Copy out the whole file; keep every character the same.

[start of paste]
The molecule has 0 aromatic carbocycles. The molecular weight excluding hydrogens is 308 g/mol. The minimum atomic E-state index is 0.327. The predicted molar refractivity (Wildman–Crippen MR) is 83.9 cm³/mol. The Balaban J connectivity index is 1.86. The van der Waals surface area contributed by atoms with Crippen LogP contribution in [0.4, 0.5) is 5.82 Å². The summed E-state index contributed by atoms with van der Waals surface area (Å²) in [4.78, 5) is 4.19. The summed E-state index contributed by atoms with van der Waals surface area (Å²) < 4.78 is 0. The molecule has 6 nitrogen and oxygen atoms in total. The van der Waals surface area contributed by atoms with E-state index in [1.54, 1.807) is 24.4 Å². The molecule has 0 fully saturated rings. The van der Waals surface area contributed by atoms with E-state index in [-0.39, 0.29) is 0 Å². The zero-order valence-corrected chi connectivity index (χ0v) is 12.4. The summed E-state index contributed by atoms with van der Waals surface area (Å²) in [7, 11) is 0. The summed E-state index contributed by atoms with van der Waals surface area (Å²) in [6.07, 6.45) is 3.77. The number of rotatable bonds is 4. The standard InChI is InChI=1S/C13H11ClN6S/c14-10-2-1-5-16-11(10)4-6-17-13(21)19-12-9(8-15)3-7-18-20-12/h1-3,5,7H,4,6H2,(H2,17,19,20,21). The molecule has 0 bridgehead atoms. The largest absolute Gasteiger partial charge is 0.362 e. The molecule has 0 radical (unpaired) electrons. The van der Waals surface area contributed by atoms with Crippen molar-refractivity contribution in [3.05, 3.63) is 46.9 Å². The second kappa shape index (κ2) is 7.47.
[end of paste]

The molecule has 0 aromatic carbocycles. The molecular weight excluding hydrogens is 308 g/mol. The minimum atomic E-state index is 0.327. The predicted molar refractivity (Wildman–Crippen MR) is 83.9 cm³/mol. The Balaban J connectivity index is 1.86. The van der Waals surface area contributed by atoms with Crippen LogP contribution in [0.4, 0.5) is 5.82 Å². The summed E-state index contributed by atoms with van der Waals surface area (Å²) in [4.78, 5) is 4.19. The summed E-state index contributed by atoms with van der Waals surface area (Å²) < 4.78 is 0. The molecule has 6 nitrogen and oxygen atoms in total. The van der Waals surface area contributed by atoms with E-state index in [1.54, 1.807) is 24.4 Å². The molecule has 0 fully saturated rings. The van der Waals surface area contributed by atoms with E-state index in [-0.39, 0.29) is 0 Å². The zero-order valence-corrected chi connectivity index (χ0v) is 12.4. The summed E-state index contributed by atoms with van der Waals surface area (Å²) in [7, 11) is 0. The summed E-state index contributed by atoms with van der Waals surface area (Å²) in [6.07, 6.45) is 3.77. The number of rotatable bonds is 4. The standard InChI is InChI=1S/C13H11ClN6S/c14-10-2-1-5-16-11(10)4-6-17-13(21)19-12-9(8-15)3-7-18-20-12/h1-3,5,7H,4,6H2,(H2,17,19,20,21). The molecule has 0 bridgehead atoms. The largest absolute Gasteiger partial charge is 0.362 e. The molecule has 0 radical (unpaired) electrons. The van der Waals surface area contributed by atoms with Crippen molar-refractivity contribution in [3.05, 3.63) is 46.9 Å². The second kappa shape index (κ2) is 7.47.